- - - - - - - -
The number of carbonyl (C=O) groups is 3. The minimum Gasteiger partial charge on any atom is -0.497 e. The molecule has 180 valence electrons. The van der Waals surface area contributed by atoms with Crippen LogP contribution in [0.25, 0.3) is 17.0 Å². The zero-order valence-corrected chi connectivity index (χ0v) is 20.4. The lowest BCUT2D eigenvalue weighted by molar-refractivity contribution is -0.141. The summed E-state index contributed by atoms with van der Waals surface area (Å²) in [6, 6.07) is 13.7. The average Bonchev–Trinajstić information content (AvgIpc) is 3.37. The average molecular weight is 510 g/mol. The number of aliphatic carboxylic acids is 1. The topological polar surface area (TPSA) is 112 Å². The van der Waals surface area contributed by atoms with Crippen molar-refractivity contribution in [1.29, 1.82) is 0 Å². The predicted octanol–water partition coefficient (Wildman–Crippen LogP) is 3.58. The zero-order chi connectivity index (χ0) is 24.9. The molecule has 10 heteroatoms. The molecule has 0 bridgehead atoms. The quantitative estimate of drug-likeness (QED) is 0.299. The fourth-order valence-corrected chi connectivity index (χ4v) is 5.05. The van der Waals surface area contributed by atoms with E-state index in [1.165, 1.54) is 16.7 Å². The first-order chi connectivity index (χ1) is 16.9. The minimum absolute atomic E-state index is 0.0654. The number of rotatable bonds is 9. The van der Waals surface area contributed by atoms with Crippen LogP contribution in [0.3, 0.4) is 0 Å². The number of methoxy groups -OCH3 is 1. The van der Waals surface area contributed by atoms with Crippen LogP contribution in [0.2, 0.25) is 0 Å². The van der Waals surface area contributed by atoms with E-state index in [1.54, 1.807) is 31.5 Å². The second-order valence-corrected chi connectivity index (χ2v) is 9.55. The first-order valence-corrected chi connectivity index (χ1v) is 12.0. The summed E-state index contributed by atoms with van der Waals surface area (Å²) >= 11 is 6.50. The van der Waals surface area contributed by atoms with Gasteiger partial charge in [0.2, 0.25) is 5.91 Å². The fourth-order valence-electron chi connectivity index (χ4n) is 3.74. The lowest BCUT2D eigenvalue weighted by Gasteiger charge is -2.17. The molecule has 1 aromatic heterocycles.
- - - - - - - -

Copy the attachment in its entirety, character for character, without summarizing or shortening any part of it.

The number of carbonyl (C=O) groups is 3. The minimum Gasteiger partial charge on any atom is -0.497 e. The molecule has 180 valence electrons. The van der Waals surface area contributed by atoms with Crippen LogP contribution in [0.25, 0.3) is 17.0 Å². The zero-order valence-corrected chi connectivity index (χ0v) is 20.4. The lowest BCUT2D eigenvalue weighted by molar-refractivity contribution is -0.141. The summed E-state index contributed by atoms with van der Waals surface area (Å²) in [6, 6.07) is 13.7. The average Bonchev–Trinajstić information content (AvgIpc) is 3.37. The average molecular weight is 510 g/mol. The number of aliphatic carboxylic acids is 1. The topological polar surface area (TPSA) is 112 Å². The van der Waals surface area contributed by atoms with Crippen molar-refractivity contribution in [1.29, 1.82) is 0 Å². The predicted octanol–water partition coefficient (Wildman–Crippen LogP) is 3.58. The zero-order chi connectivity index (χ0) is 24.9. The molecule has 10 heteroatoms. The molecule has 0 bridgehead atoms. The quantitative estimate of drug-likeness (QED) is 0.299. The fourth-order valence-corrected chi connectivity index (χ4v) is 5.05. The van der Waals surface area contributed by atoms with E-state index in [1.165, 1.54) is 16.7 Å². The first-order chi connectivity index (χ1) is 16.9. The minimum absolute atomic E-state index is 0.0654. The number of rotatable bonds is 9. The van der Waals surface area contributed by atoms with Crippen LogP contribution in [0.3, 0.4) is 0 Å². The number of methoxy groups -OCH3 is 1. The van der Waals surface area contributed by atoms with Crippen LogP contribution in [0.2, 0.25) is 0 Å². The van der Waals surface area contributed by atoms with E-state index in [1.54, 1.807) is 31.5 Å². The second-order valence-corrected chi connectivity index (χ2v) is 9.55. The first-order valence-corrected chi connectivity index (χ1v) is 12.0. The summed E-state index contributed by atoms with van der Waals surface area (Å²) >= 11 is 6.50. The van der Waals surface area contributed by atoms with Gasteiger partial charge in [0.2, 0.25) is 5.91 Å². The fourth-order valence-electron chi connectivity index (χ4n) is 3.74. The lowest BCUT2D eigenvalue weighted by Gasteiger charge is -2.17. The molecule has 1 aromatic heterocycles.